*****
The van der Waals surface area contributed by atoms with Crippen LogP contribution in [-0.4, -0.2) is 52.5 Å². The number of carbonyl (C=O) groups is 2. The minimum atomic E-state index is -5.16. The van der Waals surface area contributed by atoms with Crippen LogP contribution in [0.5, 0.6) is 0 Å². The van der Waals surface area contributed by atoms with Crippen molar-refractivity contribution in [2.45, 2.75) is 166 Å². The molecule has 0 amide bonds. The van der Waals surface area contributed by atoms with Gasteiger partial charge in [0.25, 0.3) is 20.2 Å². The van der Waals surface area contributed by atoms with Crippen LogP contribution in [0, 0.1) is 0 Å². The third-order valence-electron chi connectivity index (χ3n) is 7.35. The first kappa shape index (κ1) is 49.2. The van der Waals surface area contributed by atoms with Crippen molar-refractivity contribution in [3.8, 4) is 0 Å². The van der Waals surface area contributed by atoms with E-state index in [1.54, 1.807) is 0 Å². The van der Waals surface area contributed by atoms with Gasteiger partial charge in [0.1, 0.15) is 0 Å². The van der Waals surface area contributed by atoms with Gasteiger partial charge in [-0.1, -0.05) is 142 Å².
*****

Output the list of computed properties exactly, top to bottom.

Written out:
The van der Waals surface area contributed by atoms with Crippen LogP contribution in [-0.4, -0.2) is 52.5 Å². The number of carbonyl (C=O) groups is 2. The minimum atomic E-state index is -5.16. The van der Waals surface area contributed by atoms with Crippen LogP contribution in [0.5, 0.6) is 0 Å². The van der Waals surface area contributed by atoms with Crippen molar-refractivity contribution in [2.45, 2.75) is 166 Å². The molecule has 0 amide bonds. The van der Waals surface area contributed by atoms with Gasteiger partial charge in [0.25, 0.3) is 20.2 Å². The van der Waals surface area contributed by atoms with Crippen LogP contribution in [0, 0.1) is 0 Å². The third-order valence-electron chi connectivity index (χ3n) is 7.35. The first kappa shape index (κ1) is 49.2. The van der Waals surface area contributed by atoms with Crippen molar-refractivity contribution in [3.8, 4) is 0 Å². The van der Waals surface area contributed by atoms with E-state index in [1.54, 1.807) is 0 Å². The van der Waals surface area contributed by atoms with Gasteiger partial charge in [0.1, 0.15) is 0 Å². The van der Waals surface area contributed by atoms with Gasteiger partial charge in [-0.1, -0.05) is 142 Å².